Friday, July 12, 2019

Last Call For Border Line Insanity, Con't

In order to deport the hundreds of thousands of asylum seekers, the Trump regime is set to ship the vast majority of them to Guatemala under a new agreement.

The Trump administration is on the verge of signing a “safe third country” agreement with Guatemala, sources have confirmed to the Prospect. Asylum seekers attempting to enter the United States would be forced to file in Guatemala instead, on the grounds that it would be the first “safe” country they arrived in. Because most asylum seekers are coming from the south, this would allow the U.S. to send thousands of asylum seekers at the southern border back to Guatemala, and render them ineligible to apply for refugee status in the U.S.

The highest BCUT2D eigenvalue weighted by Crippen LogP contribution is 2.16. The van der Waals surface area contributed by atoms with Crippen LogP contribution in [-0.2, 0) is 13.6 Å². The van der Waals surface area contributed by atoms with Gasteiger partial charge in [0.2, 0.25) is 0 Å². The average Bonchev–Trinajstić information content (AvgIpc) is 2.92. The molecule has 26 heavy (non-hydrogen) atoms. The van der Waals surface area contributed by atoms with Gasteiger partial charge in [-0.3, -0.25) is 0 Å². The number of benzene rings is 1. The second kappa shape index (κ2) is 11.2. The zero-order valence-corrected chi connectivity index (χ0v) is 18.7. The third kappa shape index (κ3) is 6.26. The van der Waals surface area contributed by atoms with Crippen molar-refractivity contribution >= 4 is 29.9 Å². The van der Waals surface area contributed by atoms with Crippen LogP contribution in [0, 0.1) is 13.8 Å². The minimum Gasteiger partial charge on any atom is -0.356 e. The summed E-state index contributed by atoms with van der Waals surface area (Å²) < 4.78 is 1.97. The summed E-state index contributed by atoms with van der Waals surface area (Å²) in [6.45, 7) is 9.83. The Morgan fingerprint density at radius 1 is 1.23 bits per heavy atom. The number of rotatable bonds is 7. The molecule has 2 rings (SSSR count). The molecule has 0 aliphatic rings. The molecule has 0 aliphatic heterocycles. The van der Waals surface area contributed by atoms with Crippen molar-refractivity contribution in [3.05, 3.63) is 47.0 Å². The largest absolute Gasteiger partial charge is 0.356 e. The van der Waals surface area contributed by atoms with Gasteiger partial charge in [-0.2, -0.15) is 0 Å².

Guatemalan president Jimmy Morales is scheduled to be in Washington on Monday, and an announcement of the agreement could be made then. Spokespeople for Morales have denied that the agreement is the purpose of the visit, but said that there is hope that there can be a signing ceremony.

Immigrant rights and refugee activists, as well as lawmakers, have expressed alarm that Guatemala, itself a country wracked with bouts of violence and its own population of asylum seekers, would be considered a “safe” country for migrants in search of refuge. Civil and human rights groups have suggested they would sue to block the agreement, saying it would violate international law. Three former foreign ministers have asked Guatemala’s Constitutional Court to prevent Morales from signing an agreement, arguing that it would be illegal under Guatemalan law.